Tonight is Bhoot Chaturdashi (ভূত চতুর্দশী). Celebrated a night before Kali Puja, it is all about warding off the evil spirits. Bhoot Chaturdashi (‘bhoot’ means ‘ghost’ and ‘chaturdashi’ is the fourteenth night of the moon’s cycle) is a kind of Indian Halloween, which is observed by Bengali Hindu community on the fourteenth day of Krishna Paksha i.e. during the waning period of the moon, and it happens before the new moon night — the night of Kali Puja or Diwali. Paksha refers to a fortnight or a lunar phase in a month of the Hindu lunar calendar. It doesn’t quite include going trick-o-treating for candies, but it does include eating 14 kinds of leafy greens, and instead of Jack-o-lanterns, we light 14 lamps.
It is said that on this night the evil spiritual powers are seemingly heightened on this night. In order to keep the evil spirits at bay, Bengalis ritualistically observe Bhoot Chaturdashi every year.
Since ancient times, ghost stories — tales of spirits who return from the dead to haunt the places they left behind — have figured prominently in the folklore of many cultures around the world.
Folklore in Bengal says that the spirits of ancestors come back to the household on this night and these diyas help them find their loving homes. It’s believed that our ancestors are at a proximity to us and bless us on this day. It’s a way to pay homage to choddo purush — fourteen ancestors, seven from each side of the family — requesting them to save everyone from evil spirit and ghosts. This is very typical of a lot of Hindu celebrations where we think of the departed and pray for them before we move on to the ceremonies of the current like nandimukh.
Another popular belief is that Chamunda (a fearsome aspect of Kali) along with fourteen other ghostly forms ward off the evil spirits from the house as fourteen earthen-lamps are lit at different entrances and dark corners of the rooms.
There is also a belief, especially in rural Bengal, that tantriks were known to kidnap children the night before Kali Puja and sacrifice them the next day to gain dark magic powers. So, Bhoot Chaturdashi is also often believed to be a custom to keep the children safe by keeping them busy at home with leafy green food and other rituals.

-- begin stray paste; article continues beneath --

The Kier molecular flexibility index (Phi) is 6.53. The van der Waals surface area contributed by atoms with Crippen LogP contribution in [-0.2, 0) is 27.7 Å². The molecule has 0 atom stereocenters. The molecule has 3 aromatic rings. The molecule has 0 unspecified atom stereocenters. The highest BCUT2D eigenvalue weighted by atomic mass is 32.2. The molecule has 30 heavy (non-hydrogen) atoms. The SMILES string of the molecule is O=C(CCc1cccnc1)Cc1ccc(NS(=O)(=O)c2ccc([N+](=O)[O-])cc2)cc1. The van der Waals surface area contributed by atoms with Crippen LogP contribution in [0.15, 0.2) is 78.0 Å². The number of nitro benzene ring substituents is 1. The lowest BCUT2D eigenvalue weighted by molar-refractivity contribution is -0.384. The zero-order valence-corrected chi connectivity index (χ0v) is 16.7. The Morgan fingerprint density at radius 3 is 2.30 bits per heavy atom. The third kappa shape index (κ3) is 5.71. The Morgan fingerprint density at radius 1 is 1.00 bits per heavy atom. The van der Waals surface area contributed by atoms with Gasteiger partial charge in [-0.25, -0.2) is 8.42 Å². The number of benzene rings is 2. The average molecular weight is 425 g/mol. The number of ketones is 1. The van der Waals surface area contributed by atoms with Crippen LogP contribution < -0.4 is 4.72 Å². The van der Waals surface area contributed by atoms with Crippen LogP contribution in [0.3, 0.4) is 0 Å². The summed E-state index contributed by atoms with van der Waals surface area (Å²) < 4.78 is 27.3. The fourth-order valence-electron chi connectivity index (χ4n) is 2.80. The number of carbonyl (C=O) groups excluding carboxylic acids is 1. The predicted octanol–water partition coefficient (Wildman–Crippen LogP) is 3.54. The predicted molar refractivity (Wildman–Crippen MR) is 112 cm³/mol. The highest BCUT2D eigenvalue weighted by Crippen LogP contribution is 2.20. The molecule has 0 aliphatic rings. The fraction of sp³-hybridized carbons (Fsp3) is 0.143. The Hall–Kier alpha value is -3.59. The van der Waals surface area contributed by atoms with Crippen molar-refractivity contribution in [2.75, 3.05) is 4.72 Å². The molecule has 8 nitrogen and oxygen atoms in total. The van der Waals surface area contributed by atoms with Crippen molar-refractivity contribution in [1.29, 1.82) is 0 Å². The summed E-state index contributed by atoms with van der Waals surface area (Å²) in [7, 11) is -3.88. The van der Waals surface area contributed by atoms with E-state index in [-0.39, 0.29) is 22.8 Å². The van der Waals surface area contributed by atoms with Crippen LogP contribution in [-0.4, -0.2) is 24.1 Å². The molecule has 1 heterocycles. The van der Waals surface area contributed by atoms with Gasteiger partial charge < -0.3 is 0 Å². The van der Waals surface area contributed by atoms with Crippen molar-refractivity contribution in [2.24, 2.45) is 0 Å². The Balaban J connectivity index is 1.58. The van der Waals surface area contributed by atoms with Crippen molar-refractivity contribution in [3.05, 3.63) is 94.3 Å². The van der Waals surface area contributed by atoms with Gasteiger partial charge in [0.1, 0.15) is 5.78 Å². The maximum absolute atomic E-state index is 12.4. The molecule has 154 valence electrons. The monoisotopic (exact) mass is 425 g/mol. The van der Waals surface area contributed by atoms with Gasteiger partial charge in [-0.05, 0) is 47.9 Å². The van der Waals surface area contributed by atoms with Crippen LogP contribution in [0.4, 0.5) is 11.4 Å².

CHODDO PRODEEP & CHODDO SHAAK
On this day Bengali families light fourteen earthen oil lamps (prodeep) around their houses at the juncture of dusk and night. Choddo Prodeep (চোদ্দ প্রদীপ) we call it. Choddo is fourteen in Bengali. On the entrance of each room a diya is placed. This is done to ward off evil spirits as well as prevent them from entering the house.
Some families make lamps from the mud from their garden and lit them up at night, some use store-bought diyas and some light candles. As kids, we used to roll cotton wicks in the palm of our hand and light fourteen earthen lamps, which had been washed and dried in the sun all morning and were waiting ready, filled to the brim with golden Mustard oil.
After the lamps were lit, came the next step, the most interesting one in this process. There would be one placed near the Tulsi (Holy Basil) plant, one on the outside window sill of the bathroom, and then the rest by the doorstep of each rooms. This day was all about darkness and flickering clay lamps unlike the day of Diwali, the next day, when rows of slender wax candles would be stuck around the front verandah and lighted up to dispel any essence of darkness.
Bengali customs are more about the food. This too is no exception. It is customary to consume a dish of fourteen types of leafy vegetable — Choddo Shaak (চোদ্দ শাক) we call it — during Bhoot Chaturdashi. Many Bengalis have a tradition to cook and eat fourteen different kinds of leafy vegetable on this day cooked together. Shaak is leafy herbs. It’s the time when we get many new crop of vegetables. Before being cooked, the fourteen greens are soaked in water and that water is sprinkled across the household. For chodda shaak, the greens can be any fourteen and there isn’t any specific method of cooking. Generally, it includes
- palong shaak (spinach),
- laal shaak (red amaranth),
- kolmi shaak (water spinach),
- sorshe shaak (mustard greens),
- mulo shaak (radish green),
- pui shaak (Malabar spinach),
- methi shaak (fenugreek greens),
- paat shaak (young jute greens),
- ol kopi shaak (turnips greens),
- chhola shaak (chickpeas greens),
- hingcha (helancha) shaak (Enhydra Fluctuans),
- lau shaak (bottle gourd green),
- kumro shaak (pumpkin green), and
- kochur shaak (taro greens).
As per Charaka Samhita, a Sanskrit text on Ayurveda, written before 2nd century CE: “On the onset of autumn the sudden change of weather brought about by the heat warmifies our heat-starved cold body due to lack of sunlight during the monsoon and thus engaging the pitta imbalance, which may cause various infectious diseases and these herbs have the potential in them to keep such diseases at bay.” This ritual of choddo shaak is believed to have its origin from this Ayurveda advice.
Bhoot Chaturdashi might not be as famous as Halloween — without the “trick or treat” prank — yet it holds a very special place in the hearts of Bengalis and it is observed with great faith to this day. Like Halloween, Bhoot Chaturdashi also has the ghosts, the fun that comes from all that’s eerie, all the folklores about ghosts. Well, their stories are more about vampires and werewolves, while ours about petni and pishach.
Happy Bhoot Chaturdashi! 👻 May no one haunt you tonight. 😀